To continue the story....
It's now over 24 hours since I wrote my last blog. Azerbaijan may have won the European Song Contest but believe me I wouldn't recommend it as a holiday destination. The only cheering we experienced was all the clapping from the passengers when we finally touched down safely. We were confined to that awful lounge at Baku airport in Azerbaijan for nearly 18 hours. And did the hours drag! Nothing to do except to periodically go to the toilets. As this country is not a Singapore Airlines destination they have no ground staff there at all. We were surrounded by suspicious looking black coated men - most of them looking like Joseph Stalin! Colour relief was supplied by small squads of very smart green-clad military attired men and women bedecked in badges and high peaked caps who periodically marched through the lounge. No one could tell us anything about what was to happen. The large cabin crew knew as much as we did. So we waited and waited. Finally a few bits and pieces were unloaded from the aircraft such as water and a few blankets and pillows. Although if anyone was caught taking photographs in the airport departure lounge they were made to delete them all. But I managed a discreet shot from our (very uncomfortable) metal chairs. See how some of the passengers slept on the floor.
No carpets here. We tried to lay out on the chairs but very little room as 400 passengers from the aircraft were spread around the hard floor of the lounge. Finally about twelve hours later three Singapore Airlines staff were flown in from Istanbul and Moscow (they needed to be fluent in Russian.) At last we had some news. A replacement aircraft was to be flown out from Singapore to pick us up. The arrival times kept changing as all sorts of permissions had to be sought from several Russian satellite countries. And the journey from Singapore to Azerbaijan would take 9 hours anyway. Then one of the SIA staff told us they'd paid $US60,000 to get us all visas - so we could get out of the airport and into hotels for a few hours. Wish they'd never taken the trouble as now we were facing communist style organisation. First the enormous queue to get a stamp in our passports from immigration. Then another even longer queue to be issued with visas (400 people each getting individual visas all filled in laboriously by hand from just three men). We were among the lucky ones as we were near the front of the queues and the whole process only took about an hour and a half. (Some were in 3 hour queues).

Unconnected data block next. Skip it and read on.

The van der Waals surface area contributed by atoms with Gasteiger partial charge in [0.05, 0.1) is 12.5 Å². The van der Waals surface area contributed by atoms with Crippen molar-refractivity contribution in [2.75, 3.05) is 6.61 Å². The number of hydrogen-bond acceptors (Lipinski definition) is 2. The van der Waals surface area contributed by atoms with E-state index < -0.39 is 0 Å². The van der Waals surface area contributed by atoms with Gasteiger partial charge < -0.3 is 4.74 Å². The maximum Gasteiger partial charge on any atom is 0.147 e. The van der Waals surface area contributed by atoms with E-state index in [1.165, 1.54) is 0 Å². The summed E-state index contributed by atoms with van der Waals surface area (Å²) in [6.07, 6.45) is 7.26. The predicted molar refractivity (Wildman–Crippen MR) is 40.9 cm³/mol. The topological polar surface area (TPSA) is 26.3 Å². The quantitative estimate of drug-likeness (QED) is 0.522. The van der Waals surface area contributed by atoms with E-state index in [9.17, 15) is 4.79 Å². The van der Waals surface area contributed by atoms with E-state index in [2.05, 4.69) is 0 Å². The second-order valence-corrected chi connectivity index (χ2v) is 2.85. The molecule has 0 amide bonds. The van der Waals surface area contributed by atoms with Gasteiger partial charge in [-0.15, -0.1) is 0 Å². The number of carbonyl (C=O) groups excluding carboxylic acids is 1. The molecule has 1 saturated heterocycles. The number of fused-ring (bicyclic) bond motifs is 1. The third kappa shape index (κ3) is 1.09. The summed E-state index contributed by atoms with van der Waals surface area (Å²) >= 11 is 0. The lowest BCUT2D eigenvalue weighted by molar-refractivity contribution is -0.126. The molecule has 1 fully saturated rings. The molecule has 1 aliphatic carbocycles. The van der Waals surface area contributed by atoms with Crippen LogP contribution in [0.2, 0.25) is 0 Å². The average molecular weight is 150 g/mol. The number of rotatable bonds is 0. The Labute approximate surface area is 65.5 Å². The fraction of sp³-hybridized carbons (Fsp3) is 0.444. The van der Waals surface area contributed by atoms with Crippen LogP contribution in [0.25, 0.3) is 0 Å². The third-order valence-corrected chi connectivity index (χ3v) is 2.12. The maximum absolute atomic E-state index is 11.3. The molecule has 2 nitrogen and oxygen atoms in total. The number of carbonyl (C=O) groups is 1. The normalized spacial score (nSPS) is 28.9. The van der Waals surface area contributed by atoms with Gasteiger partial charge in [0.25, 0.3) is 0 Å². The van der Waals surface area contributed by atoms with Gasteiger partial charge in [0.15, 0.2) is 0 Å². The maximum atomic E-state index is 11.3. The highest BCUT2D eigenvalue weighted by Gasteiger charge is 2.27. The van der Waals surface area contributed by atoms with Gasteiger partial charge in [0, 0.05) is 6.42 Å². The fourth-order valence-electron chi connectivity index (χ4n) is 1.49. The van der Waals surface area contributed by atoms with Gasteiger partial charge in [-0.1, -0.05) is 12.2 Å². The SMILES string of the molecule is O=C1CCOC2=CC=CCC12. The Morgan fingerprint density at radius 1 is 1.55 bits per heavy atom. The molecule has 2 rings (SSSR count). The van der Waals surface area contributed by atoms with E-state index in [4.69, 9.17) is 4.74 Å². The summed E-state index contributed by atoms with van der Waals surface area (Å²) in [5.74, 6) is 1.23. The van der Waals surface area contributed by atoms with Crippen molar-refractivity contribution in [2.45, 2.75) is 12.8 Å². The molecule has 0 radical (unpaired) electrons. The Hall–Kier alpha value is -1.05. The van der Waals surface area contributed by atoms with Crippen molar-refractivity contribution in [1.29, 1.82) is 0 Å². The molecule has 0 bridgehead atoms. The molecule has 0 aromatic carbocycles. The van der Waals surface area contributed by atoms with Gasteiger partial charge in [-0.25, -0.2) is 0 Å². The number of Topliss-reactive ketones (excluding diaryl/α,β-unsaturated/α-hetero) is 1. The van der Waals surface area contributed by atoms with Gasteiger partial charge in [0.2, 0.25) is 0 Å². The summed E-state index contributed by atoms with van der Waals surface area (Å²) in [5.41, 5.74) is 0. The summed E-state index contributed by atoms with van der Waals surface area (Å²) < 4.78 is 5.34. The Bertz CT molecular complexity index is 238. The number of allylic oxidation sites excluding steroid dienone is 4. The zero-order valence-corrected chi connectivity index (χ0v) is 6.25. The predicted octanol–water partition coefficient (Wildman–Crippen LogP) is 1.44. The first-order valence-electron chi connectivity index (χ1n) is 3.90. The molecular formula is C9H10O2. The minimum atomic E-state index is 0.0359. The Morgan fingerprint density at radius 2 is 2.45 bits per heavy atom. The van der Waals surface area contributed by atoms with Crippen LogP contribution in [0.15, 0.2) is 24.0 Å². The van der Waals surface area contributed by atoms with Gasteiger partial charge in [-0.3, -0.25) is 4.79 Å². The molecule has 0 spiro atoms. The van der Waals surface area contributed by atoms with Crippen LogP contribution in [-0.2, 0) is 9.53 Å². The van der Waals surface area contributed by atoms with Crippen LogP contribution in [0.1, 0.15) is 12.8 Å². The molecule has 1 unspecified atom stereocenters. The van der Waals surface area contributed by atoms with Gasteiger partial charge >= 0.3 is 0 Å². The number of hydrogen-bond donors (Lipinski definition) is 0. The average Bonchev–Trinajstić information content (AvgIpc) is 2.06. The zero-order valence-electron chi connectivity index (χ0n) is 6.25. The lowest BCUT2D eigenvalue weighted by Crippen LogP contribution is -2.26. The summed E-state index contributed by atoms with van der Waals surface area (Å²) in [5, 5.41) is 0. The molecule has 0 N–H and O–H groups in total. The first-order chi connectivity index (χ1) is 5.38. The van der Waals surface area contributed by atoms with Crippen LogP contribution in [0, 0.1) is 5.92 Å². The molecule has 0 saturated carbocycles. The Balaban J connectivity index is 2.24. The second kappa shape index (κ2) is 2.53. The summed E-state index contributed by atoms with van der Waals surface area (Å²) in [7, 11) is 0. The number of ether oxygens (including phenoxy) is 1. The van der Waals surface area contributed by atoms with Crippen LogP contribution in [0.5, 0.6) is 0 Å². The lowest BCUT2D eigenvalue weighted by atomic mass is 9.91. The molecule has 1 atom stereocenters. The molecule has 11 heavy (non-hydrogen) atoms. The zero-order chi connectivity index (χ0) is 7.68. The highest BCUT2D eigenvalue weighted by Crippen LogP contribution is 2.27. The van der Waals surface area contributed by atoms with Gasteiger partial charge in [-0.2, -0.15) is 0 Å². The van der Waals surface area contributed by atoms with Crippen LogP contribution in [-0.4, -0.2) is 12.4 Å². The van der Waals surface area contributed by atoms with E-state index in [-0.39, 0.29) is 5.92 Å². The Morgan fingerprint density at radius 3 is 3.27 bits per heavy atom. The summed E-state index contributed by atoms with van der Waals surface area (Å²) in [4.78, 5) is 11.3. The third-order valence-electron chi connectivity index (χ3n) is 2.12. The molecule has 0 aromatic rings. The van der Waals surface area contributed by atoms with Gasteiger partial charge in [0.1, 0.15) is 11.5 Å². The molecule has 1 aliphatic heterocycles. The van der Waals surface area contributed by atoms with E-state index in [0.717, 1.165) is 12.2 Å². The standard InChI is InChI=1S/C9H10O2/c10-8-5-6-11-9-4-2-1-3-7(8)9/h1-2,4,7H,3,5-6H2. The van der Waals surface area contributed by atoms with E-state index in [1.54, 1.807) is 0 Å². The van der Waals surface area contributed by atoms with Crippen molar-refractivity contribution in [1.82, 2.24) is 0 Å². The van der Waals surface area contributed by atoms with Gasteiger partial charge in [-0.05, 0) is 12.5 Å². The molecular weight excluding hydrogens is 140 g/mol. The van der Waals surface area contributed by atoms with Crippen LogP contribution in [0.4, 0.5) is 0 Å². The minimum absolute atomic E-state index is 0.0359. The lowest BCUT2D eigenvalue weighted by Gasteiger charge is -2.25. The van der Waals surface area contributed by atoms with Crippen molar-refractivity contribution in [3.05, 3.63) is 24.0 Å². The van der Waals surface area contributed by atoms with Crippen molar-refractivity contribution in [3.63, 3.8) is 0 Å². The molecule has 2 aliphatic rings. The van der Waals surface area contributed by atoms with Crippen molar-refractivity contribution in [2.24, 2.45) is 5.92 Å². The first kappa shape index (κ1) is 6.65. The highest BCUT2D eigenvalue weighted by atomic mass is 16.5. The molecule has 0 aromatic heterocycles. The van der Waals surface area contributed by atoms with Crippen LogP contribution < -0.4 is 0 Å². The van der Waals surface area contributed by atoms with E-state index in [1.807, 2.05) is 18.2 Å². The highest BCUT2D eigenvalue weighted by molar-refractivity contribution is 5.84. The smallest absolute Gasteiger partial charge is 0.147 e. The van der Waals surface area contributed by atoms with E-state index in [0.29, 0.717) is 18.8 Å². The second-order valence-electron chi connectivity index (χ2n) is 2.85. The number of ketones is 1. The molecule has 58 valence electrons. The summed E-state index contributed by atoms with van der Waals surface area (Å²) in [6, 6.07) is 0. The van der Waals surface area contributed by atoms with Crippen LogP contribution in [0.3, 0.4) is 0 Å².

So we were assigned hotels for a 3 or 4 hour stay to freshen up and have a meal. Business class passengers went to the Sheraton but our hotel was quite a way from the airport. Baku is quite a big city with many very large nice looking buildings (what we could see of them in the dark) but after passing some streets we recognised as having gone past twice before we realised at this stage that our driver was lost! However he eventually found a knowledgeable vehicle to follow.
Hotels in Azerbaijan, we soon found out, first need to photograph passports before issuing keys to the rooms. Together with the queues this can take hours to check in. It took us a surprisingly quick time of less than an hour (but the Airline crew took nearly 3 hours from arriving at their hotel to getting to their rooms!) At least we had a chance to have a shower, but as we had no spare clothes had to get back into the same clothes we'd been wearing for the past 24 hours or so. The meal was awful too.
So finally, not to go on too long and bore you silly, we got back to our old familiar lounge for another 4 hour wait, and then, after more queuing at the departure lounge - 400 people to be passed through ticketing, each one documented by hand as the poor girl hunted through great lists of passengers - we were off to our aircraft. My young friend at first didn't believe we were on a replacement aircraft and kept looking for clues. But we were. And 9 hours later landed in highly efficient Singapore. A special section had been set up by Singapore Airlines to deal with the very many passengers who had missed their onward connections. That included us. We were taken to the Bali section, offered refreshments and assigned individual staff who looked after us. They had already rebooked us on a flight leaving that afternoon and personally took us to the correct terminal for our onward journey. (We were also given a letter saying the cost of the London to Singapore leg would be refunded in full)
The emergency was big news in Singapore of course, and here is a cutting from today's Straits Times newspaper.
Now, after a pleasant 3 hour flight we are in Bali and I'm writing this at one in the morning. Of course I blame all this on my young friend! (Only joking). I noticed that when we started our journey from England she'd set her watch to Singapore time. I told her that in all my 50 years of travelling I never change the time on my watch till actually touching down at the destination. It's bad luck to do otherwise!
However, I've been thinking back over the last few days and realised that having survived two serious car crashes in Singapore, been brought back from the brink after catching the super-bug - C.Difficle in Budapest, recovered from three major cancer operations - one bowel and two lung, and now this, I reckon I've used up seven of my nine lives!
So, in conclusion, I'll post a final image of what the most recent experience was all about.
I can assure you my next blog will be very different to the last two!